my wife has been after me to get rid of some of the thousands of books I've got scattered around our home and we made a deal last week that, in return for her collecting some of her unworn clothes that lays in heaps around the bedroom, I would find a place where I can donate some books. it so happened that I noticed the organization people serving people was having a children's book drive.
so over the next few days I collected 3 boxes full of mostly young adult novels (I discovered just how few actual children's books I own, which is to say next to 0, but I did have many that I enjoyed as a young reader and that I think most teens would relish). these included several dozen I'd filched from free library discard piles specifically, I told myself, for this very eventuality.
I'm ridding myself of my beloved weird heroes collections from the 70s. they are near worthless monetarily but I adored them and I think it's wrong of me to bogart them when they could be enjoyed by other kids. the same for my francesca lia block novels, including my 7 copies of weetzie bat (even a 1st edition that, had it not been a library copy, might have been worth $75, but it's worth more as a book some girl can read). I've gathered a small cache of brian jacques redwall novels for precisely this purpose, and the same for c.s. lewis' narnia books. I've got what I think is a solid girl-friendly hero collection, including marion zimmer bradley's mists of avalon, sheri tepper's sideshow and phillip pullman's golden compass, as well as all the aforementioned blocks. I've even included a history of hip hop from about a decade ago that still has its accompanying cd (I've only played it 3 or 4 times).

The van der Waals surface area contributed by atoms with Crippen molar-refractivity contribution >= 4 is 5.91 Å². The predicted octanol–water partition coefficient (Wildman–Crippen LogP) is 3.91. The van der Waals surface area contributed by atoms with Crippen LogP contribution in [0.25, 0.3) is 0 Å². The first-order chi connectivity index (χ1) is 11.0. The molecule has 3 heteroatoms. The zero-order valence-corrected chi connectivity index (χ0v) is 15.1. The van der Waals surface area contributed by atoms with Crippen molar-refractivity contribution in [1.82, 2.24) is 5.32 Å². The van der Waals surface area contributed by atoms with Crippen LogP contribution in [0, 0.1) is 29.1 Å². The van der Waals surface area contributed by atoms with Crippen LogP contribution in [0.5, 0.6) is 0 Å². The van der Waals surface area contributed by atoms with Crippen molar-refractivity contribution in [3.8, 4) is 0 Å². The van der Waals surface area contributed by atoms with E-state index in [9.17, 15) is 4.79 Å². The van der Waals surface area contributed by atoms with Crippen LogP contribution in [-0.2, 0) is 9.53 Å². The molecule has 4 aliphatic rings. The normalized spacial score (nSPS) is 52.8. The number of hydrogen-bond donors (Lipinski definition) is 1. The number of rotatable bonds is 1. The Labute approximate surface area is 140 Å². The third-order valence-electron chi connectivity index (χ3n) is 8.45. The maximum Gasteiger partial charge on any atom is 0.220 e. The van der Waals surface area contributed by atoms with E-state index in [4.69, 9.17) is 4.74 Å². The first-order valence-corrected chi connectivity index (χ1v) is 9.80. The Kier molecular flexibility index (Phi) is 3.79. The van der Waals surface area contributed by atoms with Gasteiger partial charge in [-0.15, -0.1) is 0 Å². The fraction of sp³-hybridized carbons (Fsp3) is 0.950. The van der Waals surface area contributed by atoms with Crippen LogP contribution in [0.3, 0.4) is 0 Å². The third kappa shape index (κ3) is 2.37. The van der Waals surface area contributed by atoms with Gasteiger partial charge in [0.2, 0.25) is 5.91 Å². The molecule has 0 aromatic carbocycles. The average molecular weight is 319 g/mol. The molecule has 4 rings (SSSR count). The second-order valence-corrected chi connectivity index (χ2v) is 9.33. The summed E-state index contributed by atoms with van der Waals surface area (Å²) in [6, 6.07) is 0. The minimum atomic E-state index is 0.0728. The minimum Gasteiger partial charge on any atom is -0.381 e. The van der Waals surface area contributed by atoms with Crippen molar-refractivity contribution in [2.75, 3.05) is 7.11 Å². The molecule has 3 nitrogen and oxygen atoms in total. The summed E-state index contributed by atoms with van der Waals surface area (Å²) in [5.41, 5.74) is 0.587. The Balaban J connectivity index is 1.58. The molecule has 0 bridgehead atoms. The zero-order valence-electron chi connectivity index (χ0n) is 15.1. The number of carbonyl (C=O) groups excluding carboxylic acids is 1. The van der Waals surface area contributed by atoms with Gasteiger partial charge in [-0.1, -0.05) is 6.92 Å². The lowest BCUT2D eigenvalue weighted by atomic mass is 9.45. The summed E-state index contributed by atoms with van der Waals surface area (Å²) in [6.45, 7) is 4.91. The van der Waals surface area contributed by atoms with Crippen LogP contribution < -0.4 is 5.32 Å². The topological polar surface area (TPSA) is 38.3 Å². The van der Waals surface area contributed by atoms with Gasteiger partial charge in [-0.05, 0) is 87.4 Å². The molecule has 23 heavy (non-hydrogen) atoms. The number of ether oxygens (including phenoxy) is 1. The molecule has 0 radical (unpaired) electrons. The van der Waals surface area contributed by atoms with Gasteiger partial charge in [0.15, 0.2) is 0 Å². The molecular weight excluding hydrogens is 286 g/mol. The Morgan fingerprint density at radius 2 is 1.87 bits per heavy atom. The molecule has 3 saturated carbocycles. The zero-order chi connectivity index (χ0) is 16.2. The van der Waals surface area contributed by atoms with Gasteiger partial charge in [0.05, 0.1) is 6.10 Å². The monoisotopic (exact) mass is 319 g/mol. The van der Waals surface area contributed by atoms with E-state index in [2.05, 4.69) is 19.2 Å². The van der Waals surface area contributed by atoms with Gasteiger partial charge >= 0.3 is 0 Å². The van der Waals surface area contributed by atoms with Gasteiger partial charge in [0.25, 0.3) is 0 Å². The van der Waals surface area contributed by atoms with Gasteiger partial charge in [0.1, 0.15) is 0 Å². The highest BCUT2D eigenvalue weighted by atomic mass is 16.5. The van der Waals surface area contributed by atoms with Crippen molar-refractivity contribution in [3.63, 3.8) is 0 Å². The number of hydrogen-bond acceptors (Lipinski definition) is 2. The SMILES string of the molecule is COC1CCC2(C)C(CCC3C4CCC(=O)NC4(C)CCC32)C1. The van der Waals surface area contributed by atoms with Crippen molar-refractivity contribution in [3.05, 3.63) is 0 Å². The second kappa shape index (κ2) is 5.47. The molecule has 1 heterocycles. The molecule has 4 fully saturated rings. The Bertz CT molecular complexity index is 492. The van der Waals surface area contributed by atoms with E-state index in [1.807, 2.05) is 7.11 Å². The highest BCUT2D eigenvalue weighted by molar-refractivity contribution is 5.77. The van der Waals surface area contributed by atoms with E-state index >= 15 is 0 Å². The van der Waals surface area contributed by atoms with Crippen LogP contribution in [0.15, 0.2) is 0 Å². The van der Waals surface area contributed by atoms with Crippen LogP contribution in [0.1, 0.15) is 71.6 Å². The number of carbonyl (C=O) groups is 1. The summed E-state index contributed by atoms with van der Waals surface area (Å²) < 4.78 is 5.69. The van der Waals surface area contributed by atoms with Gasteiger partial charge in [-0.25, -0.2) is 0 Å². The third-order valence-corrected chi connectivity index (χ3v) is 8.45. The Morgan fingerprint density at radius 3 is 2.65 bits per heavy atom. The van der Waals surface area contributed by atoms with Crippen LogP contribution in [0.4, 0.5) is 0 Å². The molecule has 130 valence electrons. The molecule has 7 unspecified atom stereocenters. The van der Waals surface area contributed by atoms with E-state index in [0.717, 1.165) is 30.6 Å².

all in all I'm quite proud of myself. of course, I must remind myself, all I've done is collect and box the books; I've yet to actually drop them off, and I'm finding many reasons to put off taking the hourlong trip to the center of the hub in order to do that. still, there is something to be said for the morale of actually doing the thing for which the delivery is the smallest part.